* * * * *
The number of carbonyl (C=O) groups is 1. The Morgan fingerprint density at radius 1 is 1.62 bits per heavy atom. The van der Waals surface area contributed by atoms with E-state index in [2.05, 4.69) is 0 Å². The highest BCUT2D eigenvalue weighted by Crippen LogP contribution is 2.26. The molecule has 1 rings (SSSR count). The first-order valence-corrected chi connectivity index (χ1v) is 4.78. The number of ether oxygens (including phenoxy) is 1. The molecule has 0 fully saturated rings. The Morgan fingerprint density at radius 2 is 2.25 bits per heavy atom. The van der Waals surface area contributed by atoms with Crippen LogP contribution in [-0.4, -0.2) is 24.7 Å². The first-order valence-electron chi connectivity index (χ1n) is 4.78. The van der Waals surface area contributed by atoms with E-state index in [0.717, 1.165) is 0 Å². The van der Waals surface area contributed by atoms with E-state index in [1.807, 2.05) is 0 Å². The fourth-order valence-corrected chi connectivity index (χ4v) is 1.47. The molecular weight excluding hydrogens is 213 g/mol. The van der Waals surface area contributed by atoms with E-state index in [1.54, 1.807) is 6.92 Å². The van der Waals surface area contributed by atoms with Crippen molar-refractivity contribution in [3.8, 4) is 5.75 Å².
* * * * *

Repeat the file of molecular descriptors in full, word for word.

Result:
The number of carbonyl (C=O) groups is 1. The Morgan fingerprint density at radius 1 is 1.62 bits per heavy atom. The van der Waals surface area contributed by atoms with E-state index in [2.05, 4.69) is 0 Å². The highest BCUT2D eigenvalue weighted by Crippen LogP contribution is 2.26. The molecule has 1 rings (SSSR count). The first-order valence-corrected chi connectivity index (χ1v) is 4.78. The number of ether oxygens (including phenoxy) is 1. The molecule has 0 fully saturated rings. The Morgan fingerprint density at radius 2 is 2.25 bits per heavy atom. The van der Waals surface area contributed by atoms with Crippen LogP contribution in [-0.4, -0.2) is 24.7 Å². The first-order valence-electron chi connectivity index (χ1n) is 4.78. The van der Waals surface area contributed by atoms with E-state index in [0.717, 1.165) is 0 Å². The van der Waals surface area contributed by atoms with E-state index in [1.807, 2.05) is 0 Å². The fourth-order valence-corrected chi connectivity index (χ4v) is 1.47. The molecular weight excluding hydrogens is 213 g/mol. The van der Waals surface area contributed by atoms with E-state index in [1.54, 1.807) is 6.92 Å². The van der Waals surface area contributed by atoms with Crippen molar-refractivity contribution in [3.8, 4) is 5.75 Å².